[Python-3000-checkins] r63165 - python/branches/py3k/Doc/tutorial/datastructures.rst

georg.brandl python-3000-checkins at python.org
Mon May 12 18:33:12 CEST 2008

Author: georg.brandl
Date: Mon May 12 18:33:11 2008
New Revision: 63165

Remove duplicated paragraph.


Modified: python/branches/py3k/Doc/tutorial/datastructures.rst
--- python/branches/py3k/Doc/tutorial/datastructures.rst	(original)
+++ python/branches/py3k/Doc/tutorial/datastructures.rst	Mon May 12 18:33:11 2008
@@ -7,72 +7,6 @@
 This chapter describes some things you've learned about already in more detail,
 and adds some new things as well.
-.. _tut-tuples:
-Tuples and Sequences
-We saw that lists and strings have many common properties, such as indexing and
-slicing operations.  They are two examples of *sequence* data types (see
-:ref:`typesseq`).  Since Python is an evolving language, other sequence data
-types may be added.  There is also another standard sequence data type: the
-A tuple consists of a number of values separated by commas, for instance::
-   >>> t = 12345, 54321, 'hello!'
-   >>> t[0]
-   12345
-   >>> t
-   (12345, 54321, 'hello!')
-   >>> # Tuples may be nested:
-   ... u = t, (1, 2, 3, 4, 5)
-   >>> u
-   ((12345, 54321, 'hello!'), (1, 2, 3, 4, 5))
-As you see, on output tuples are always enclosed in parentheses, so that nested
-tuples are interpreted correctly; they may be input with or without surrounding
-parentheses, although often parentheses are necessary anyway (if the tuple is
-part of a larger expression).
-Tuples have many uses.  For example: (x, y) coordinate pairs, employee records
-from a database, etc.  Tuples, like strings, are immutable: it is not possible
-to assign to the individual items of a tuple (you can simulate much of the same
-effect with slicing and concatenation, though).  It is also possible to create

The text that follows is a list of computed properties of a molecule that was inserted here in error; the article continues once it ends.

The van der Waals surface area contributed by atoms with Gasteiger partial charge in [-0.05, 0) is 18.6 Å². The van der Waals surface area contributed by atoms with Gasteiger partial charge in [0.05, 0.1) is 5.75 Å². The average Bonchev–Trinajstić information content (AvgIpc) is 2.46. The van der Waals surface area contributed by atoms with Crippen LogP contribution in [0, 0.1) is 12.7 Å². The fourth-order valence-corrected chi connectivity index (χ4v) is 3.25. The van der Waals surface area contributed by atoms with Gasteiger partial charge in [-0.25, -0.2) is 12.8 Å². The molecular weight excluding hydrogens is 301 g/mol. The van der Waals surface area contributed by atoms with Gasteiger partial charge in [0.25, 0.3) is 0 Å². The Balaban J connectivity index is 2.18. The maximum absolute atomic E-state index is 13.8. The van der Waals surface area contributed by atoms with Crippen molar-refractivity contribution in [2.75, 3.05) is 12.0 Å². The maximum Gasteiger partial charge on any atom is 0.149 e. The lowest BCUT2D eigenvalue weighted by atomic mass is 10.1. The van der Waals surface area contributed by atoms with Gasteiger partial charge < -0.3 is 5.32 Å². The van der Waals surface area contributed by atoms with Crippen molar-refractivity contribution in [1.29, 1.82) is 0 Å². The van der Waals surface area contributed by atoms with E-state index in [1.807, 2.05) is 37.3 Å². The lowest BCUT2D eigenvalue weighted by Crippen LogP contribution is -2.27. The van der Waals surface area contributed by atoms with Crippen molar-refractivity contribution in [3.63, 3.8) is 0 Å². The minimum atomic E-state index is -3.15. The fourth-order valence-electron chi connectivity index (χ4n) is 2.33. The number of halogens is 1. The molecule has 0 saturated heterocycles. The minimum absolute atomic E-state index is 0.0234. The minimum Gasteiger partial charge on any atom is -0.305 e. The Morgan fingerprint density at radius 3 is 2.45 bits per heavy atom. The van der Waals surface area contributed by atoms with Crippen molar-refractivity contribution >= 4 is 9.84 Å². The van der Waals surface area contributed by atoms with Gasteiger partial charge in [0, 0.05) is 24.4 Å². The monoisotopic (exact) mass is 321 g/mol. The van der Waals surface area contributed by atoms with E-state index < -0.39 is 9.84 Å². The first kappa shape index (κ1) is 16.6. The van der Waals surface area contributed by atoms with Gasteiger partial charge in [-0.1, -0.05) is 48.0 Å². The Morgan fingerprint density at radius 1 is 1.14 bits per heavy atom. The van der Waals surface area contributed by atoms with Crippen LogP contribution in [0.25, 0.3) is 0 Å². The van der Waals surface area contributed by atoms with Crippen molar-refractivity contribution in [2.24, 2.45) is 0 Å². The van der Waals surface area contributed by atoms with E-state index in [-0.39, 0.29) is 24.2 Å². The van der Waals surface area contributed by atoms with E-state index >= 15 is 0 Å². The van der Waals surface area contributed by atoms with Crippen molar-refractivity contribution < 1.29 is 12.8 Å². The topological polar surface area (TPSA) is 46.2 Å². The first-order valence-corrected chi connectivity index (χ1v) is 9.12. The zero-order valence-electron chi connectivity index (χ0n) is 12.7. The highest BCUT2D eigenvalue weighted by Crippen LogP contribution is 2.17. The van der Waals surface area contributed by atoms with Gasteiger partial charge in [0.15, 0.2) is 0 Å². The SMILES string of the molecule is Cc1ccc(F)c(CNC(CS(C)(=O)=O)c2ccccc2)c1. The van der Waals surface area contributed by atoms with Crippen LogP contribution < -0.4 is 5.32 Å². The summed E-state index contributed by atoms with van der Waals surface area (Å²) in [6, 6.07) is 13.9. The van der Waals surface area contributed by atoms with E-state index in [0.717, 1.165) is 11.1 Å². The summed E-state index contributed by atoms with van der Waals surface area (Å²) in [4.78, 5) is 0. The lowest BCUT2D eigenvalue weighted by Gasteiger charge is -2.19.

-tuples which contain mutable objects, such as lists.
-A special problem is the construction of tuples containing 0 or 1 items: the
-syntax has some extra quirks to accommodate these.  Empty tuples are constructed
-by an empty pair of parentheses; a tuple with one item is constructed by
-following a value with a comma (it is not sufficient to enclose a single value
-in parentheses). Ugly, but effective.  For example::
-   >>> empty = ()
-   >>> singleton = 'hello',    # <-- note trailing comma
-   >>> len(empty)
-   0
-   >>> len(singleton)
-   1
-   >>> singleton
-   ('hello',)
-The statement ``t = 12345, 54321, 'hello!'`` is an example of *tuple packing*:
-the values ``12345``, ``54321`` and ``'hello!'`` are packed together in a tuple.
-The reverse operation is also possible::
-   >>> x, y, z = t
-This is called, appropriately enough, *sequence unpacking*. Sequence unpacking
-requires the list of variables on the left to have the same number of elements
-as the length of the sequence.  Note that multiple assignment is really just a
-combination of tuple packing and sequence unpacking!
-There is a small bit of asymmetry here:  packing multiple values always creates
-a tuple, and unpacking works for any sequence.
-.. % XXX Add a bit on the difference between tuples and lists.
 .. _tut-morelists:
 More on Lists

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